Andreas Stocker ’15

Published June 6, 2017

I was fortunate enough to take the Winter Term course Love, Friendship and Imagination in January 2014 with Dr. Elie Wiesel. That month was one of the most memorable and meaningful in my life. I still remember the excitement of the first day of class and how students would arrive more than an hour early each day in preparation. When Dr. Wiesel spoke for the first time, the entire class was silent and leaned in to listen with a special type of awe I’d never experienced when anyone else spoke. Despite this, Dr. Wiesel spent most of each class listening to each of us with the same type of empathetic listening and special concentration. Our class was made up of a wide variety of students from different academic backgrounds and cultures. Each of us shared our own ideas about and analysis of different texts, which Dr. Wiesel would listen to as if he were learning as much from us as we learned from him. As he had told us, he continued to teach because he learned every day from his students. Dr. Wiesel taught me one should never stop being a student no matter how experienced you are in a field or whom you are with.

The most meaningful aspect of taking a course with Dr. Wiesel was how it allowed me to reflect on his experiences and philosophies while applying them to my own life. I still have my notebook from the class filled with quotes by him about love, memories, time, friendship and hope; from time to time I look at the notebook to remind myself of his often simple but philosophical ideas about not taking anything for granted and making the best out of our finite time. Taking a class with Dr. Wiesel as a junior who just got back from a semester abroad and was quickly moving to a post-graduate life allowed me to reflect on where I’d been and where I wanted to go, while remembering what was most important in life. For the entire month, I could just focus on the texts and themes of the course, having conversations with my friend who took the course with me long after class ended and then journaling into the night. Part of me wishes I could stop time and go back to that small classroom every year, so I can continue to reflect on these themes and gain new insights on how they are present in my own life.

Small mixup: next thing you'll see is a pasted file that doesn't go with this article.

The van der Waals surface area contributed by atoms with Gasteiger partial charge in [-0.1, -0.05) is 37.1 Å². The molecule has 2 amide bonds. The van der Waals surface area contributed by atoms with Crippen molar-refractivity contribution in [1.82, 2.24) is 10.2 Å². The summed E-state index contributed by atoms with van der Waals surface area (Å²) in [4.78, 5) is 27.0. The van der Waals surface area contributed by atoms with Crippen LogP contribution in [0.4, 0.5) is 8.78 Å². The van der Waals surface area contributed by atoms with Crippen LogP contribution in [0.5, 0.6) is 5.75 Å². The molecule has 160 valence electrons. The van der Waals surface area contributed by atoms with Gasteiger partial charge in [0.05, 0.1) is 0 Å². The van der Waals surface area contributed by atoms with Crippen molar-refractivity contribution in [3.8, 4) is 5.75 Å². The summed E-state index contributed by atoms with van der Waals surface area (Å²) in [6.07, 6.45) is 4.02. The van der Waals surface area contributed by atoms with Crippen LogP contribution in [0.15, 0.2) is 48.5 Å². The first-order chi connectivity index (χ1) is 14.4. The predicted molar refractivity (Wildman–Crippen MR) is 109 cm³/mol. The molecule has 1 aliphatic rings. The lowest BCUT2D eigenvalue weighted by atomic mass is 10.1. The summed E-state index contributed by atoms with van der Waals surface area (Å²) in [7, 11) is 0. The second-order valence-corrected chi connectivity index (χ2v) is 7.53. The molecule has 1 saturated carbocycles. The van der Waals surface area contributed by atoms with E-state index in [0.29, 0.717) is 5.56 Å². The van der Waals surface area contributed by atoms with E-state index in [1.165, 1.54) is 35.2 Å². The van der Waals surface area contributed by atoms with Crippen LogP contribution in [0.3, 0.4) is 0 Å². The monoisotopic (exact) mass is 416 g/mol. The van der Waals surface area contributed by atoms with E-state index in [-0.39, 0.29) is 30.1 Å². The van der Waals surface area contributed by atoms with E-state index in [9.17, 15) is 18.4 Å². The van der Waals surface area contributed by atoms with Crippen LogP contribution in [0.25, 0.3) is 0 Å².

On our first day of class, Dr. Wiesel told us that “life is not made of minutes or hours, but of moments.” The moments with Dr. Wiesel—whether laughing with him about the cold during a coffee break or hearing about his own experiences of love, loss and friendship—are such moments that I will keep with me. Although I may not be able to sit down with him today, I can still flip through my old notebook and remember our conversations to bring a special type of introspection to my life that reminds me to be thankful and make each day meaningful. Thank you, Dr. Wiesel, for the influence you have had on all your students and the way you have touched our lives, including my own.

Andreas Stocker ’15